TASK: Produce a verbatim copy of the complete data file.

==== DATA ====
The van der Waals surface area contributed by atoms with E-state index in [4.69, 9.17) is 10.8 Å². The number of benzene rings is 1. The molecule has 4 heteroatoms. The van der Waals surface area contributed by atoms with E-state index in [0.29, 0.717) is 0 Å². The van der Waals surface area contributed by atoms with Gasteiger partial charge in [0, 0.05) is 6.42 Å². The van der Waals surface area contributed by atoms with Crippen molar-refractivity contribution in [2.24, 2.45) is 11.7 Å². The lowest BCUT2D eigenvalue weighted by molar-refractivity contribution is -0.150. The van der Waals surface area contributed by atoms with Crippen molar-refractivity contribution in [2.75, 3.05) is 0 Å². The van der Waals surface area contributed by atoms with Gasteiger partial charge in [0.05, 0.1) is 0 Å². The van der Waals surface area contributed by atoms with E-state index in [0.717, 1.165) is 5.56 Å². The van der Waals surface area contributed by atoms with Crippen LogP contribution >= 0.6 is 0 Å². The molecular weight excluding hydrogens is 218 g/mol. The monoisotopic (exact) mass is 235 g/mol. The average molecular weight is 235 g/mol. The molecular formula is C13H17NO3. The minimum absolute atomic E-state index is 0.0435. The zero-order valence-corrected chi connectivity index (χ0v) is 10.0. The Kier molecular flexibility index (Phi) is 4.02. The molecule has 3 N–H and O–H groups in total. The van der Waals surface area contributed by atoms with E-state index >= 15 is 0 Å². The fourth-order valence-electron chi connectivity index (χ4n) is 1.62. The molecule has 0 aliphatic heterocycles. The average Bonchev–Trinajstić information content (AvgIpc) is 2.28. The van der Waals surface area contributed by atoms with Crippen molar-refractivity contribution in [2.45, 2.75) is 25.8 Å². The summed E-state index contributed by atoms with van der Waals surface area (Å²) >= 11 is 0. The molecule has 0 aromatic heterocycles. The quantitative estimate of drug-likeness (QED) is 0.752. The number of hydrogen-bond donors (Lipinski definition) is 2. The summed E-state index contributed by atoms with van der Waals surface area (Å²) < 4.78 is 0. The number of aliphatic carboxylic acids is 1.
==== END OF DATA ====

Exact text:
The van der Waals surface area contributed by atoms with E-state index in [4.69, 9.17) is 10.8 Å². The number of benzene rings is 1. The molecule has 4 heteroatoms. The van der Waals surface area contributed by atoms with E-state index in [0.29, 0.717) is 0 Å². The van der Waals surface area contributed by atoms with Gasteiger partial charge in [0, 0.05) is 6.42 Å². The van der Waals surface area contributed by atoms with Crippen molar-refractivity contribution in [2.24, 2.45) is 11.7 Å². The lowest BCUT2D eigenvalue weighted by molar-refractivity contribution is -0.150. The van der Waals surface area contributed by atoms with Crippen molar-refractivity contribution in [2.75, 3.05) is 0 Å². The van der Waals surface area contributed by atoms with Gasteiger partial charge in [0.05, 0.1) is 0 Å². The van der Waals surface area contributed by atoms with E-state index in [0.717, 1.165) is 5.56 Å². The van der Waals surface area contributed by atoms with Crippen LogP contribution >= 0.6 is 0 Å². The molecular weight excluding hydrogens is 218 g/mol. The monoisotopic (exact) mass is 235 g/mol. The average molecular weight is 235 g/mol. The molecular formula is C13H17NO3. The minimum absolute atomic E-state index is 0.0435. The zero-order valence-corrected chi connectivity index (χ0v) is 10.0. The Kier molecular flexibility index (Phi) is 4.02. The molecule has 3 N–H and O–H groups in total. The van der Waals surface area contributed by atoms with E-state index >= 15 is 0 Å². The fourth-order valence-electron chi connectivity index (χ4n) is 1.62. The molecule has 0 aliphatic heterocycles. The average Bonchev–Trinajstić information content (AvgIpc) is 2.28. The van der Waals surface area contributed by atoms with Crippen molar-refractivity contribution in [2.45, 2.75) is 25.8 Å². The summed E-state index contributed by atoms with van der Waals surface area (Å²) >= 11 is 0. The molecule has 0 aromatic heterocycles. The quantitative estimate of drug-likeness (QED) is 0.752. The number of hydrogen-bond donors (Lipinski definition) is 2. The summed E-state index contributed by atoms with van der Waals surface area (Å²) < 4.78 is 0. The number of aliphatic carboxylic acids is 1.